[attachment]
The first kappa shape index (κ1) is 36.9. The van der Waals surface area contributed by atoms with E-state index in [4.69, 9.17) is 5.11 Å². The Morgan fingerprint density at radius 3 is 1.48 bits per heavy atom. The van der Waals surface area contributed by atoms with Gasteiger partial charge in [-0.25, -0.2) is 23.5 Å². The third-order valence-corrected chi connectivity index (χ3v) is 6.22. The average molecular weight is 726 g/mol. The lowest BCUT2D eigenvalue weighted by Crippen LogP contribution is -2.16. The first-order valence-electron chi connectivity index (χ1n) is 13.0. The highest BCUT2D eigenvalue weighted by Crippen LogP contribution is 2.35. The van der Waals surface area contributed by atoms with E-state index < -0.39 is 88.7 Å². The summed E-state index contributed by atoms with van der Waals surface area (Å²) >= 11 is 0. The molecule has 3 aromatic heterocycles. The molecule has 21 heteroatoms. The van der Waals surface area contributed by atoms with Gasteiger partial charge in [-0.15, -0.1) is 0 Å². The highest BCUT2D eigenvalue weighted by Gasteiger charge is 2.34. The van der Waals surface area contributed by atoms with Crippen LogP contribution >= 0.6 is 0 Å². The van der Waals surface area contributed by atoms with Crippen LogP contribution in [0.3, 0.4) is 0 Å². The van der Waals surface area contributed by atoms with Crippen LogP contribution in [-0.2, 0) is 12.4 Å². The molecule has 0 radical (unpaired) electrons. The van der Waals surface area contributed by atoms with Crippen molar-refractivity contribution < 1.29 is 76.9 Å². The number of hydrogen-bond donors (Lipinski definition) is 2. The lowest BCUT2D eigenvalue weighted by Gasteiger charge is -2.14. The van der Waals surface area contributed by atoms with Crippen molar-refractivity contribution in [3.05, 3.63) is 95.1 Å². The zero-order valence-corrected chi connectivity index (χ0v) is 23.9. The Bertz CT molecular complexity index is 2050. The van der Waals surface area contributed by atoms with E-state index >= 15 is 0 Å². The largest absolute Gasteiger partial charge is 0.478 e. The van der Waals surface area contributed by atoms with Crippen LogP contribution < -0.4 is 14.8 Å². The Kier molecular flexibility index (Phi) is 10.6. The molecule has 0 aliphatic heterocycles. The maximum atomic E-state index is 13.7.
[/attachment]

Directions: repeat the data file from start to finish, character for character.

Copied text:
The first kappa shape index (κ1) is 36.9. The van der Waals surface area contributed by atoms with E-state index in [4.69, 9.17) is 5.11 Å². The Morgan fingerprint density at radius 3 is 1.48 bits per heavy atom. The van der Waals surface area contributed by atoms with Gasteiger partial charge in [-0.25, -0.2) is 23.5 Å². The third-order valence-corrected chi connectivity index (χ3v) is 6.22. The average molecular weight is 726 g/mol. The lowest BCUT2D eigenvalue weighted by Crippen LogP contribution is -2.16. The first-order valence-electron chi connectivity index (χ1n) is 13.0. The highest BCUT2D eigenvalue weighted by Crippen LogP contribution is 2.35. The van der Waals surface area contributed by atoms with E-state index < -0.39 is 88.7 Å². The summed E-state index contributed by atoms with van der Waals surface area (Å²) >= 11 is 0. The molecule has 3 aromatic heterocycles. The molecule has 21 heteroatoms. The van der Waals surface area contributed by atoms with Gasteiger partial charge in [-0.15, -0.1) is 0 Å². The highest BCUT2D eigenvalue weighted by Gasteiger charge is 2.34. The van der Waals surface area contributed by atoms with Crippen LogP contribution >= 0.6 is 0 Å². The van der Waals surface area contributed by atoms with Crippen LogP contribution in [0.3, 0.4) is 0 Å². The van der Waals surface area contributed by atoms with Crippen LogP contribution in [-0.2, 0) is 12.4 Å². The molecule has 0 radical (unpaired) electrons. The van der Waals surface area contributed by atoms with Crippen molar-refractivity contribution < 1.29 is 76.9 Å². The number of hydrogen-bond donors (Lipinski definition) is 2. The lowest BCUT2D eigenvalue weighted by Gasteiger charge is -2.14. The van der Waals surface area contributed by atoms with Crippen molar-refractivity contribution in [3.05, 3.63) is 95.1 Å². The zero-order valence-corrected chi connectivity index (χ0v) is 23.9. The Bertz CT molecular complexity index is 2050. The van der Waals surface area contributed by atoms with E-state index >= 15 is 0 Å². The largest absolute Gasteiger partial charge is 0.478 e. The van der Waals surface area contributed by atoms with Crippen LogP contribution < -0.4 is 14.8 Å². The Kier molecular flexibility index (Phi) is 10.6. The molecule has 0 aliphatic heterocycles. The maximum atomic E-state index is 13.7.